About the year 1691 there was an inn at the foot of the Alps, near the border line that divided France from Switzerland, bearing the sign, St. Francis of the Mountain. There was no village near. The inn stood alone among the mountains, being supported in part by travelers going from France to Geneva, and in part by the sale of wine to the farmers who lived in the neighborhood. The landlord, named Paris, was a man of intelligence and ability, who, besides keeping his inn, cultivated a farm; assisted in both by energetic, capable sons, of whom he had four: Antoine, aged twenty-three; Claude, twenty-one; Joseph, seven; and Jean, an infant. It was a strong, able family, who loved and confided in one another, having no thought but to live and die near the spot upon which they were born, and in about the same sphere of life.

But such was not their destiny. An intrigue of the French ministry drew these four sons from obscurity, and led them to the high places of the world. Pontchartrain, whose name is still borne by a lake in Louisiana, was then minister of finance to Louis XIV. To facilitate the movements of the army in the war then going on between France and Savoy, he proposed to the king the formation of a company which should contract to supply the army with provisions; and, the king accepting his suggestion, the company was formed, and began operations. But the secretary of war took this movement of his colleague in high dudgeon, as the supply of the army, he thought, belonged to the war department. To frustrate and disgrace the new company of contractors, he ordered the army destined to operate in Italy to take the field on the first of May, several weeks before it was possible for the contractors by the ordinary methods to collect and move the requisite supplies. The company explained the impossibility of their feeding the army so early in the season; but the minister of war, not ill-pleased to see his rival embarrassed, held to his purpose, and informed the contractors' agent that he must have thirty thousand sacks of flour at a certain post by a certain day, or his head should answer it.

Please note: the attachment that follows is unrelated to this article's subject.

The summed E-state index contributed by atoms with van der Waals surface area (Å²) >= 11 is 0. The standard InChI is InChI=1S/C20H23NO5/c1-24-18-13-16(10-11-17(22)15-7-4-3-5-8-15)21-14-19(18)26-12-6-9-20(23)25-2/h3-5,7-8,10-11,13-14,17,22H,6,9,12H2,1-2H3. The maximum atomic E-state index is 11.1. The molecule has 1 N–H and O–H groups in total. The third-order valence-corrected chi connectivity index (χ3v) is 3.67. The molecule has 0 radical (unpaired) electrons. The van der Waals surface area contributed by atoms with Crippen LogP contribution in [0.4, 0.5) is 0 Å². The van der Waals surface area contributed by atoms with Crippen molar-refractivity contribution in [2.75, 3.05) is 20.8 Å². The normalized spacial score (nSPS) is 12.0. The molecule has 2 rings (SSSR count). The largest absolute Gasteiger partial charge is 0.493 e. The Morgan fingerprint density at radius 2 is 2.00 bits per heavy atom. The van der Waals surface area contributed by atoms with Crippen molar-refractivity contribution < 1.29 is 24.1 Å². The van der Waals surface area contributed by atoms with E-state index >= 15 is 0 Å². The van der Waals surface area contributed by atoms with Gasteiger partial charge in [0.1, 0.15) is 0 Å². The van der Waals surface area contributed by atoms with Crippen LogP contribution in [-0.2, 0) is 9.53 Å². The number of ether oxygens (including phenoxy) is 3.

The agent, alarmed, and at his wits' end, consulted the innkeeper of the Alps, whom he knew to be an energetic spirit, and perfectly well acquainted with the men, the animals, the resources, and the roads of the region in which he lived, and through which the provisions would have to pass. The elder sons of the landlord were in the field at the time at work, and he told the agent he must wait a few hours till he could talk the matter over with them. At the close of the day there was a family consultation, and the result was that they undertook the task. Antoine, the eldest son, went to Lyons, the nearest large city, and induced the magistrates to lend the king the grain preserved in the public depositories against famine, engaging to replace it as soon as the navigation opened in the spring. The magistrates, full of zeal for the king's service, yielded willingly; and meanwhile, Claude, the second of the brothers, bought a thousand mules; and, in a very few days, in spite of the rigor of the season, long lines of mules, each laden with a sack of flour, were winding their way through the defiles of the Alps, guided by peasants whom the father of these boys had selected.

This operation being insufficient, hundreds of laborers were set to work breaking the ice in the night, and in constructing barges, so as to be in readiness the moment navigation was practicable.